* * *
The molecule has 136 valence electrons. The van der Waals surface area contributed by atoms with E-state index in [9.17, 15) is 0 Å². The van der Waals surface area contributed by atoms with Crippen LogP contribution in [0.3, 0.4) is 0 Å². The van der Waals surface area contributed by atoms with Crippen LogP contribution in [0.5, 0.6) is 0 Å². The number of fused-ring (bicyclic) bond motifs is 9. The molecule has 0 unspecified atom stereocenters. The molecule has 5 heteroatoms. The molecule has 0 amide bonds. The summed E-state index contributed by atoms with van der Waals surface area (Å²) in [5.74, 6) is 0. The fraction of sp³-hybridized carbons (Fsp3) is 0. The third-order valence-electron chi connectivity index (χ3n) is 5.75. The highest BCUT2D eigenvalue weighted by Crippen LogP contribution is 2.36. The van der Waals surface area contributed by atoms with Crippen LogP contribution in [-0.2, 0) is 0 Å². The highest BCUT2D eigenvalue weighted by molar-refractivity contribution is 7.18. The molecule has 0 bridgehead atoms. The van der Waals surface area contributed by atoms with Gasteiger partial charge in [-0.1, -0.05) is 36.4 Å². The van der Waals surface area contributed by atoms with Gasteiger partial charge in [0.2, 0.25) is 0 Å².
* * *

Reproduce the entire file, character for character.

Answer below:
The molecule has 136 valence electrons. The van der Waals surface area contributed by atoms with E-state index in [9.17, 15) is 0 Å². The van der Waals surface area contributed by atoms with Crippen LogP contribution in [0.3, 0.4) is 0 Å². The van der Waals surface area contributed by atoms with Crippen LogP contribution in [0.5, 0.6) is 0 Å². The number of fused-ring (bicyclic) bond motifs is 9. The molecule has 0 unspecified atom stereocenters. The molecule has 5 heteroatoms. The molecule has 0 amide bonds. The summed E-state index contributed by atoms with van der Waals surface area (Å²) in [5.74, 6) is 0. The fraction of sp³-hybridized carbons (Fsp3) is 0. The third-order valence-electron chi connectivity index (χ3n) is 5.75. The highest BCUT2D eigenvalue weighted by Crippen LogP contribution is 2.36. The van der Waals surface area contributed by atoms with Crippen LogP contribution in [-0.2, 0) is 0 Å². The highest BCUT2D eigenvalue weighted by molar-refractivity contribution is 7.18. The molecule has 0 bridgehead atoms. The van der Waals surface area contributed by atoms with Gasteiger partial charge in [-0.1, -0.05) is 36.4 Å². The van der Waals surface area contributed by atoms with Gasteiger partial charge in [0.2, 0.25) is 0 Å².